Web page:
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The wisdom of God is said to be of ultimate totality, and a prophet, according to Hebrew and Christian scriptures, is the means through which he relays this wisdom to the people. But what constitutes God’s selections? Are prophets spiritually superior to the common man? Are some prophets more powerful than others, or does God, in effect, distribute the same amount of power to all of his prophets? Is there, in other words, a hierarchy and if so are the reasons for it contingent upon the individual, or the situation that God commands him/her to handle? The answer to these questions, and many like them, are subject to debate, but from a literary standpoint few will argue that there is indeed a physical hierarchy of prophets. What this inquiry is primarily concerned with, are the grounds for such a hierarchy within the context of Hebrew Scriptures and Christian Gospels. What it will propose, moreover, is that the unequal distribution of power is contingent upon the situation, not the status of the individuals selected. Prophets, messianic or otherwise, are merely mechanisms through which God handles the situation, not all-powerful emissaries as they’re commonly perceived. The suggestion of a hierarchy stems from the addition of the term Messiah to the term Prophet, in the following analysis both of these terms will be described within the beliefs of their respective religions.

“I will put my words into the mouth of the prophet who shall speak to them everything that I command” (Dt, 18:18). Prophecy is said to be the voice of God, and a prophet is simply God’s ambassador, relaying the word of God to the people. However, it is not by any means his/her choice, for once a prophet is called upon by God and commanded to speak his will, he/she is required to do so (Amos, 3:8), and despite some initial reluctance (Ex, 3:11)(Jon, 1:1), they eventually obey. Furthermore, when they accepted their roles as messengers of God they did so fearlessly. Prophesying God’s plan to kings and priests, the rich and powerful, and the hostile masses. The prophecy itself was often about the impending doom that would take place over the kingdom as a result of their sins. Consequently, this distinct belief in God’s word, which was almost always in contrast to the previous actions of the people, often led to hardships (Jer, 36) (Is, 53:3-4), and in some instances death (Mt, 27:1-50). This position, nonetheless, was considered to be noble, and prophets were also revered. But at what point does the reverence of prophets as a whole, turn into the reverence of a particular prophet. The first evidence we have of such popularity is in Deuteronomy 18:15-22, there it states that Moses is the greatest of prophets, for he, and only he, has or will speak face to face with God. This, of course, is contrary to the later Christian belief of the messiah, or prophetic savior, but regardless of which is right, the underlying implication of these statements is that there is a hierarchy.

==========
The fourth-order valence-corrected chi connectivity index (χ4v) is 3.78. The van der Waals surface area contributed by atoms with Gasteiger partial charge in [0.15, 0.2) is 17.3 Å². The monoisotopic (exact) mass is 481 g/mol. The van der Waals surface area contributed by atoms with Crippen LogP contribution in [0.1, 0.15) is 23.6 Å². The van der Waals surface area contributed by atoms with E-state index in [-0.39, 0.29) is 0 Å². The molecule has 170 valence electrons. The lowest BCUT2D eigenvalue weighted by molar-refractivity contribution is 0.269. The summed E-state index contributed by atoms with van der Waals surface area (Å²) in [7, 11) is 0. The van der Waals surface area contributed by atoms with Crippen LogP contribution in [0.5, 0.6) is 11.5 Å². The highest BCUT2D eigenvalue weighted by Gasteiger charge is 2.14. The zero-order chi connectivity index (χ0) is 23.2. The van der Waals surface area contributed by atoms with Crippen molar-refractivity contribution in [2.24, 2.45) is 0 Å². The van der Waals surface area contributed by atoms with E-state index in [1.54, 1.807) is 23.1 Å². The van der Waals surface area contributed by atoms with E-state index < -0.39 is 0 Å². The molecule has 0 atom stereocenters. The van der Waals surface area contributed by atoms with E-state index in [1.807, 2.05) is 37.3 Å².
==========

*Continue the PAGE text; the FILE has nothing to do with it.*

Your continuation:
The Christian concept of messianism is said to be comprised of Judaistic ideas, and although this may not be true (Segal, 84), we have to look into its development from Judaistic beliefs, in order for it to be understood. The word itself stems from the Hebrew word masshiah, literally meaning the anointed one, which in Judaism is an inauguration ritual performed on those who are about to hold a ” divinely sanctioned position” (Segal, 64), such as priests, prophets, or kings, however, much more often in the case of the latter. It did, nonetheless, come to embody a different meaning, not only for the Christians, but for the Jews as well. In 2 Samuel 7:14 Yahweh promises Israel’s inhabitants that the kingdom of David will reign forever, while in fact it eventually falls to Roman imperialism. However, in Isaiah 9:1-10 it is prophesied that a messianic davidic king will come and restore Israel to prominence, this prophecy is continued through the rest of the prophetical books (1 Ki, 3) (Song, 7,8,17,18) (Ps, 72) (Dan, 9:26) (Am, 9:11-21). It was through this period that the term “messiah” came to be associated with the concept of a savior in Jewish religion, it is important to note, however, that this early concept of a messiah does not make any reference to a prophet. Instead, it refers to a king, which is more of a military figure than a religious one. Therefore, this early concept is vastly different from the modern Christian belief of a messiah, which entails an eschatological figure. However, it serves as a foundation for the concept of an ultimate savior/prophet.

The prophecy that predicts the coming of the messiah at the end of the world, Christians believe, is rooted in the Apocrypha. For example, in 2 Esdras 12:32-9 it states that “the ‘Messiah’ will arise from the offspring of David at the end of days and sit upon his seat in judgement, reproving the wrong and freeing the right.” This passage clearly shows the distinction between the power of an ordinary prophet and a messianic one. The implication of the Christian concept of messianism is that there is a hierarchy. Likewise, the idea of a hierarchy appears to be the consensus among both religions, each having their own beliefs as to who the greatest prophet is. For example, Hebrew scripture depicts Moses as the archetypal prophet (Deut, 34:10-11), while Christian gospels assert that Jesus is the greatest of prophets, or as his Greek epithet “Christ” claims: the Messiah (Mk, 14:61-2). Which claim is right, is again immaterial; what is relevant is the assertion that there is an ultimate prophet, from this we can classify these prophets in tiers of authority. I propose this suggestion by stating that there are three general classifications; those who preach and preach only (Jonah, Amos, etc.), those who take action and are permitted physical powers (Elijha, Elisha, Samuel), and those who Judge, or are God like (Moses, Jesus). The justifications for these three tiers lay in the individuals relationship to God and the environment they are selected to prophesy in.